- by Mount Saint Mary College
Louise Goodman standing in front of her research presentation talking about her work.

Louise Goodman of Brewster, N.Y. presented "Misusing Veterinary Recipes: Cats in Early Modern England." Photo by Lee Ferris.

Dozens of undergraduate students gathered in the Aquinas Hall Atrium at Mount Saint Mary College on Wednesday, September 22 to showcase the results of their diligent research.

The symposium was the culmination of the Mount's Summer Undergraduate Research Experience (SURE), during which students work closely with professors, aiding them in hands-on research and often making meaningful contributions to their respective fields. This year's SURE effort was coordinated by James Moran, associate Biology professor at the Mount.

As it has been in previous years, science was a popular field to explore. Aaliyah Austin of Middletown, N.Y. and Christopher Christiano of Waterbury, Conn., along with their faculty mentor, Suparna Bhalla, associate professor of Biology, worked on the project "Understanding Phage Diversity: Annotation of Novel Bacteriophage Inventa." The rise of antibiotic resistant bacterial strains is quickly becoming a major issue, noted Austin. Tackling this problem has scientists looking back at a decades-old discovery: bacteriophages – viruses that target and destroy bacteria – were shown to be effective against bacterial infections. To that end, Austin and Christiano focused their efforts on studying the novel bacteriophage known as Inventa.

From Education to Arts and Letters, students from many other disciplines were busy in this year's SURE as well,. For example, Louise Goodman of Brewster, N.Y. presented "Misusing Veterinary Recipes: Cats in Early Modern England," which she worked on under the mentorship of Rob Wakeman, assistant professor of English. While bringing one's pet to the veterinarian is common today, in Early Modern England (1500-1800), veterinary literature was primarily aimed towards livestock. Goodman notes that these animals were not seen as pets or companions, but instead, they functioned as financial assets to their owners.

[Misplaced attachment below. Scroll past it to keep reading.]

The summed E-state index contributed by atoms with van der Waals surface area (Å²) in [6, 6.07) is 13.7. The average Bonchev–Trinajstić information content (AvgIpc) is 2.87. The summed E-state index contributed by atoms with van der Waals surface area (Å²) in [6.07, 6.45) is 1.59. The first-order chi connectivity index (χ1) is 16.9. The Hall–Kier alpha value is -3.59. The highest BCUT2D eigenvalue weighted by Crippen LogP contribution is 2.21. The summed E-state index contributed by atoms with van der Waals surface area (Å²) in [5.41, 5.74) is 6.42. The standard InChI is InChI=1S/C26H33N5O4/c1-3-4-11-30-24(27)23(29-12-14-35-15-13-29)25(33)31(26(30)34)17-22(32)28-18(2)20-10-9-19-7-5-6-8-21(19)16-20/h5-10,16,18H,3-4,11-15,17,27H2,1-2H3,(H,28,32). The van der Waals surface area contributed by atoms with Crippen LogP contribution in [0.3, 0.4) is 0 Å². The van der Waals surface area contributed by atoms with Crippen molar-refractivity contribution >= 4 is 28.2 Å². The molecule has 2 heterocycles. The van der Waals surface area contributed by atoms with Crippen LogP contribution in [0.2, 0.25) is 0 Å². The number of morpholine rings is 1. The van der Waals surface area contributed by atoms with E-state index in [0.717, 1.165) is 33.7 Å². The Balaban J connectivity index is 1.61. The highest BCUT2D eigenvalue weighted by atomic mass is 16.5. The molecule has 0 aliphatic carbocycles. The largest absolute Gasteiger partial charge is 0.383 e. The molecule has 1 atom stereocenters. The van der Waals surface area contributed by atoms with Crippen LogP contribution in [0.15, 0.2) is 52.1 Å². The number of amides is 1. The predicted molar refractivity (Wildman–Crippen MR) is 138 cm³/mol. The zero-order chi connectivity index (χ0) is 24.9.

"My research focuses on the instances where evidence of veterinary care for pets is present in recipe books, diaries, and other early modern household texts," Goodman said. "By doing so, I hope to establish a portion of the culturally and temporally influenced mindset that has developed into modern-day veterinary care."

Other SURE projects included "EscarGLOW: Effects of Extracted Cepaea Hortensis Mucus on Malassezia Yeast Growth" by Ashley Harley of Newburgh, N.Y. with mentors Moran and Evan Merkhofer, associate professor of Biology; "Decodable Texts for Engaging Learners" by Katelyn McCormick of Bellmore, N.Y. and Shelby Tibbs of New Windsor, N.Y., with mentors Janine Bixler, professor of Education, and Rebecca R. Norman, associate professor of Education and Graduate Program Coordinator at the college; and "The Effects of Thyroxine on Arginase Gene Activity and Urea Excretion in Tree Frogs" by Sharifa Kelly of Monore, N.Y. with mentor Carl Hoegler, professor of Biology.

Marissa Nicosia standing at a podium speaking to SURE symposium attendees.The event concluded with a keynote speech by Marissa Nicosia, associate professor of Renaissance Literature at Penn State Abington. Her presentation, "Secretary Hand, Digital Interface: Collaborative Research in 2021," focused on what students can learn by editing handwritten primary sources using a digital interface.

Nicosia teaches, researches, and writes about early modern English literature, critical bibliography and manuscript studies, political theory, and food studies. She runs the historical food website "Cooking in the Archives: Updating Early Modern Recipes (1600-1800) in a Modern Kitchen," which is a public humanities project that curates transcribed and updated recipes from early modern English household manuscripts.


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